(via The Daily Don)
One of the books I’m reading currently is America’s Part in the World War by Richard J. Beamish, ©1919. Here’s a brief excerpt:
How the flower of America’s youth, answering the call to battle, sprang to the support of the colors; how America’s army of democracy was raised almost overnight, trained in an incredibly short period of time and made ready for the front line trenches in the battle for civilization, is a story that will go down through the ages as a monument for all time to the patriotism of America’s young manhood.
It’s sort of a bittersweet thing to read.
One of the things I enjoy about it has nothing to do with the subject matter. If you’ve ever read an interview with Tiny Tim, you know he talked like that all the time. It’s a pity he wasn’t born a half a century earlier- he would have been one of the cool kids. The style is entertaining.
But the facts are staggering. The disruption to lives, the death and human suffering were immense. Colorful words and flags can’t conceal the awful tragedy of it all.
And always in the background is the sad side that the author wouldn’t have known in 1919: he truly believed that good had triumphed over evil, that the world was now safe and free, and the story was ended.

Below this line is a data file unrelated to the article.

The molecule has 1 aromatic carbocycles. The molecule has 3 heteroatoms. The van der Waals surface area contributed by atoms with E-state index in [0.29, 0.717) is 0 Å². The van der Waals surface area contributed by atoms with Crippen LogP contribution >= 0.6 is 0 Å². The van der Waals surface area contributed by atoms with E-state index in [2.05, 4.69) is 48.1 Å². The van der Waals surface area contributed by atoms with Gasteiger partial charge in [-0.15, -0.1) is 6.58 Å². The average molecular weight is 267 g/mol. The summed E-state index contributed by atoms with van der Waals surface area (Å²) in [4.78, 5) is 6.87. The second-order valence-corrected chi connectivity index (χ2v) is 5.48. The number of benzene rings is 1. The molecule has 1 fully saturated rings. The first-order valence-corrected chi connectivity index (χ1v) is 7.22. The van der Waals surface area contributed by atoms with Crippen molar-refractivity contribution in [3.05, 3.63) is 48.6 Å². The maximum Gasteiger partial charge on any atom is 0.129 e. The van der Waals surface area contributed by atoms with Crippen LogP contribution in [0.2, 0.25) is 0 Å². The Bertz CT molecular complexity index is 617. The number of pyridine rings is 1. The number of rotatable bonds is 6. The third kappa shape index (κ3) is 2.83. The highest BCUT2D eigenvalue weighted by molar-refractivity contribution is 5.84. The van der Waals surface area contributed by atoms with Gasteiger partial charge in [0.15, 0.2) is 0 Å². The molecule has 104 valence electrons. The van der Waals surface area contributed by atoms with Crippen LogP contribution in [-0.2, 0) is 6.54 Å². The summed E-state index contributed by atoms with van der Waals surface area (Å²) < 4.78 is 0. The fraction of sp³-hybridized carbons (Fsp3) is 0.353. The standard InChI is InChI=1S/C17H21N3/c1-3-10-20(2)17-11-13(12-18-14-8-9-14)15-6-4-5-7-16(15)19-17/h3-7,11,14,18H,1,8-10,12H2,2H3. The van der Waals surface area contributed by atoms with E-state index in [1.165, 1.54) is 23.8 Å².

He had know way to know it was only the prologue.
If this were a Dickens’ novel, Steve Scalise would awaken and renounce his mean spirited, racist, homophobic past, and work tirelessly to ensure that all Americans have access to the same level of health care that saved his own life.
Sadly, this is not a Dickens’ novel.
Steve Scalise pushed through a “health care” bill that will strip coverage from millions of people, resulting in the deaths and suffering of– at a minimum– thousands.
They will die one at a time, surrounded by family or alone. They will live lives of poverty, crushed by overwhelming debt. They will linger in pain, even though cures and medications exist, because they don’t have the means to access them.
Violence doesn’t always happen with a bang.
Sometimes it’s as quiet as the stroke of a pen.
You would think after thirty straight years of daily bombings they would have figured out that violence doesn’t work as a means to solve your problems.
The sad thing is, you can’t be sure which side I’m talking about.
When Ronald Reagan was president he was asked by an investigating committee if he had secretly sold arms to Iran (which was illegal) and used the proceeds to fund a covert war in Nicaragua (also illegal). His reply was, “I don’t recall.”
And there were people who leapt to his defense, saying a president couldn’t possibly be expected to remember every little detail of every little thing that went on in his administration.
So just imagine how much damage Donald Trump could do if his image was that of a kindly, doddering old fool.
“There’s no such thing as an innocent bystander.” ~Abbie Hoffman
People sometimes ask rhetorically, “If you could go back in time and kill Hitler, would you?” but there’s a big problem with that premise: it assumes that only one man was responsible for World War II, and the millions of other people who participated were merely dragged behind in the great man’s wake, powerless to do anything other than bob along in the waves he created.
It denies the power of any individual– save the one– to influence world events.
I reject that.